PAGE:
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Douglas C-133A Cargomaster Main Gear and APUs

Douglas C-133A Cargomaster Main Gear and APUs

C-133A port side view showing the main landing gear design and APUs.
The C-133A "Cargomaster" was built by the Douglas Aircraft Company and made it's first flight on 23 April, 1956. Douglas designed the C-133A to meet the USAF's Logistic Carrier Support System requirements for transport of strategic missiles. Production ended in 1961 with Douglas building 35 C-133A's and 15 C-133B models. The main difference between the A and B models was changing the rear ramp/doors of the A model to a clamshell design on the B and increasing the power of the turboprop engines. The B model gained 3 additional feet of usable cargo deck, allowing a fully assembled Titan missile to be loaded, eliminating the need to transport strategic missiles over the nation's highways. The main C-133 design features were the high wing and main gear. To get a cargo deck long enough and without obstructions from the aircraft's structure, the wing box is above the ceiling of the cargo compartment. The main landing gear were of a new design with a blister type fairing on the bottom of the fuselage, allowing the cargo deck to be free of any wheel well protrusions. The structural load from the main landing gear would now be absorbed by the fuselage instead of the wing. This feature would be carried forward to newer airframes like the C-130, C-141, C-5, and C-17.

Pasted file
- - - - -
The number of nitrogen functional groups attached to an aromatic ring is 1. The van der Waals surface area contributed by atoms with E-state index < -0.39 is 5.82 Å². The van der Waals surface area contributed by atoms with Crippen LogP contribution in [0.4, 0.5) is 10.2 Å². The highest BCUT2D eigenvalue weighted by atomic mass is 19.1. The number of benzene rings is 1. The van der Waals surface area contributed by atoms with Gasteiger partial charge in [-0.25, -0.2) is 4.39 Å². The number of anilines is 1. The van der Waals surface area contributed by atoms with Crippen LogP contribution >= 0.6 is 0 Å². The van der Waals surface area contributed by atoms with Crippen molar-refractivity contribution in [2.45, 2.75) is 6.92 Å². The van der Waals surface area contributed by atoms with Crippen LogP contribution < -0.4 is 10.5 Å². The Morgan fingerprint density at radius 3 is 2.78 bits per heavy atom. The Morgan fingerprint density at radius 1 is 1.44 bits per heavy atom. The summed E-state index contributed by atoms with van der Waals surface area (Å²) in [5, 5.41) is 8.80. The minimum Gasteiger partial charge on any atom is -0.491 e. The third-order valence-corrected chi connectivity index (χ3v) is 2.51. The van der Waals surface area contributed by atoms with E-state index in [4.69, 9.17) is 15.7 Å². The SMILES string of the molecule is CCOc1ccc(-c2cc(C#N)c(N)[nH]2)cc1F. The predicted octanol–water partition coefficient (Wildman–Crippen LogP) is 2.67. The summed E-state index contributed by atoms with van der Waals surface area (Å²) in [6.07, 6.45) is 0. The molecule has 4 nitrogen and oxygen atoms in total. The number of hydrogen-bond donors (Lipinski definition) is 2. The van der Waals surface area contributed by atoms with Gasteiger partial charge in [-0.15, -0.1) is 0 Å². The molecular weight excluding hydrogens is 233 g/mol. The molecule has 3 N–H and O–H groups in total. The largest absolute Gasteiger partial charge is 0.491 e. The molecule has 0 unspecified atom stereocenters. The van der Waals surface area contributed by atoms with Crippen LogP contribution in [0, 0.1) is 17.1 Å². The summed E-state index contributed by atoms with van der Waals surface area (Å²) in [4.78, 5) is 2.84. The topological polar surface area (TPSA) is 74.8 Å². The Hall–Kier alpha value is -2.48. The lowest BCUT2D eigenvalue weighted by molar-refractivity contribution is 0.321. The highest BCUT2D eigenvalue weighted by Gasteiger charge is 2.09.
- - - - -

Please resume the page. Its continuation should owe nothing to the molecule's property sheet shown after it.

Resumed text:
Engines: Four Pratt & Whitney T34-P-9W's / 7,500 hp each
Crew: Six
Maximum speed: 359 mph
Cruising speed: 323 mph
Range: 4,027 miles
Ceiling: 29,950 ft.
Span: 179 ft. 8 in.
Length: 157 ft. 6 in.
Height: 48 ft. 3 in.
Cargo deck length: 86 ft. 10 in
Cargo deck height: 13 ft. 4 in.
Weight: 286,000 lbs. maximum

Posted in Submitted by keith on Thu, 03/05/2009 - 20:51.